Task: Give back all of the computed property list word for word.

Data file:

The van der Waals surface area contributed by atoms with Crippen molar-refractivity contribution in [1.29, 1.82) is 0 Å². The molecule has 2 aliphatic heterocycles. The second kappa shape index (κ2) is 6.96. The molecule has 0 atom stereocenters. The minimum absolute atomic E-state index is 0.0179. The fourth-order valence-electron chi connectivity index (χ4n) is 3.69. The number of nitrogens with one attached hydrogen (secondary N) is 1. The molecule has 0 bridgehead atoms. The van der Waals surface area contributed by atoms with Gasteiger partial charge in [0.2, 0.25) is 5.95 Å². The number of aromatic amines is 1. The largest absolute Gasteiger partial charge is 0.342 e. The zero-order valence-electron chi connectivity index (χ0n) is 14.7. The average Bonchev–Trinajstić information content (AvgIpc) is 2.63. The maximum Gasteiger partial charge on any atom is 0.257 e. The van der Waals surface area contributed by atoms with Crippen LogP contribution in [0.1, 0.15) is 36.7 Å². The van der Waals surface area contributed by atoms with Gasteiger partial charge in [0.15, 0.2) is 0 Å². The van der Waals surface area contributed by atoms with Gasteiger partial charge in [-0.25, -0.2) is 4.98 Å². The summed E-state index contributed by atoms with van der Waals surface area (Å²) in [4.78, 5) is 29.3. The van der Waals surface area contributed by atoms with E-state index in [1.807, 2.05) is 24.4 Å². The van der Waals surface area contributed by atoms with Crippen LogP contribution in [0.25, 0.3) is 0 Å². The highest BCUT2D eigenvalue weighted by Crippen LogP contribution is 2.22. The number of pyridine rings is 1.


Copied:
The van der Waals surface area contributed by atoms with Crippen molar-refractivity contribution in [1.29, 1.82) is 0 Å². The molecule has 2 aliphatic heterocycles. The second kappa shape index (κ2) is 6.96. The molecule has 0 atom stereocenters. The minimum absolute atomic E-state index is 0.0179. The fourth-order valence-electron chi connectivity index (χ4n) is 3.69. The number of nitrogens with one attached hydrogen (secondary N) is 1. The molecule has 0 bridgehead atoms. The van der Waals surface area contributed by atoms with Gasteiger partial charge in [0.2, 0.25) is 5.95 Å². The number of aromatic amines is 1. The largest absolute Gasteiger partial charge is 0.342 e. The zero-order valence-electron chi connectivity index (χ0n) is 14.7. The average Bonchev–Trinajstić information content (AvgIpc) is 2.63. The maximum Gasteiger partial charge on any atom is 0.257 e. The van der Waals surface area contributed by atoms with Crippen LogP contribution in [0.1, 0.15) is 36.7 Å². The van der Waals surface area contributed by atoms with Gasteiger partial charge in [0.15, 0.2) is 0 Å². The van der Waals surface area contributed by atoms with Gasteiger partial charge in [-0.25, -0.2) is 4.98 Å². The summed E-state index contributed by atoms with van der Waals surface area (Å²) in [4.78, 5) is 29.3. The van der Waals surface area contributed by atoms with E-state index in [1.807, 2.05) is 24.4 Å². The van der Waals surface area contributed by atoms with Crippen LogP contribution in [0.25, 0.3) is 0 Å². The highest BCUT2D eigenvalue weighted by Crippen LogP contribution is 2.22. The number of pyridine rings is 1.